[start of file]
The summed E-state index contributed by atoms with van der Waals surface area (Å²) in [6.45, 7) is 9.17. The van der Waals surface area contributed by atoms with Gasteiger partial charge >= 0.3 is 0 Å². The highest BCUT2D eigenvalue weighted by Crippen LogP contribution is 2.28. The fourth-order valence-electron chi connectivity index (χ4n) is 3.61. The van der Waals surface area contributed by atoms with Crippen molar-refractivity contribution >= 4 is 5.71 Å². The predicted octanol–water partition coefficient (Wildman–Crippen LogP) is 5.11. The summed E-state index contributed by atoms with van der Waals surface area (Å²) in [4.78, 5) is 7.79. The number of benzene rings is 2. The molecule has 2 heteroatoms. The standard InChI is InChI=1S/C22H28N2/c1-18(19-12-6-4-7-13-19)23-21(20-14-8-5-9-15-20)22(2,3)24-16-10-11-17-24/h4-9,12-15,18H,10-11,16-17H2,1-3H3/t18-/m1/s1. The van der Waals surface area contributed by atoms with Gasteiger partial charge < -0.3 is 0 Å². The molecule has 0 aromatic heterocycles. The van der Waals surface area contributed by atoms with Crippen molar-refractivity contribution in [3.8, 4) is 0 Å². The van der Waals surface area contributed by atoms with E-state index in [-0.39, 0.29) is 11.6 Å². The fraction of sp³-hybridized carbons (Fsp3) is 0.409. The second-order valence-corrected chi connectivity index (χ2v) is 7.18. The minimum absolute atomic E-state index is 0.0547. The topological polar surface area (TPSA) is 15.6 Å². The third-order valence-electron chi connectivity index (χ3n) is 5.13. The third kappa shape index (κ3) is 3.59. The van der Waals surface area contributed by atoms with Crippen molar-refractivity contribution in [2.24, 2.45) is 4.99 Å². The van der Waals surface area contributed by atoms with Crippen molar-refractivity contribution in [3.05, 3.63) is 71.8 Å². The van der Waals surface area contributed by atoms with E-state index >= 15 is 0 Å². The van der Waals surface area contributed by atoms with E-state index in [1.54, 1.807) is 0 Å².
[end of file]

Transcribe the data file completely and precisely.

The summed E-state index contributed by atoms with van der Waals surface area (Å²) in [6.45, 7) is 9.17. The van der Waals surface area contributed by atoms with Gasteiger partial charge >= 0.3 is 0 Å². The highest BCUT2D eigenvalue weighted by Crippen LogP contribution is 2.28. The fourth-order valence-electron chi connectivity index (χ4n) is 3.61. The van der Waals surface area contributed by atoms with Crippen molar-refractivity contribution >= 4 is 5.71 Å². The predicted octanol–water partition coefficient (Wildman–Crippen LogP) is 5.11. The summed E-state index contributed by atoms with van der Waals surface area (Å²) in [4.78, 5) is 7.79. The number of benzene rings is 2. The molecule has 2 heteroatoms. The standard InChI is InChI=1S/C22H28N2/c1-18(19-12-6-4-7-13-19)23-21(20-14-8-5-9-15-20)22(2,3)24-16-10-11-17-24/h4-9,12-15,18H,10-11,16-17H2,1-3H3/t18-/m1/s1. The van der Waals surface area contributed by atoms with Gasteiger partial charge < -0.3 is 0 Å². The molecule has 0 aromatic heterocycles. The van der Waals surface area contributed by atoms with Crippen molar-refractivity contribution in [3.8, 4) is 0 Å². The van der Waals surface area contributed by atoms with E-state index in [-0.39, 0.29) is 11.6 Å². The fraction of sp³-hybridized carbons (Fsp3) is 0.409. The second-order valence-corrected chi connectivity index (χ2v) is 7.18. The minimum absolute atomic E-state index is 0.0547. The topological polar surface area (TPSA) is 15.6 Å². The third-order valence-electron chi connectivity index (χ3n) is 5.13. The third kappa shape index (κ3) is 3.59. The van der Waals surface area contributed by atoms with Crippen molar-refractivity contribution in [2.24, 2.45) is 4.99 Å². The van der Waals surface area contributed by atoms with Crippen molar-refractivity contribution in [3.05, 3.63) is 71.8 Å². The van der Waals surface area contributed by atoms with E-state index >= 15 is 0 Å². The van der Waals surface area contributed by atoms with E-state index in [1.54, 1.807) is 0 Å².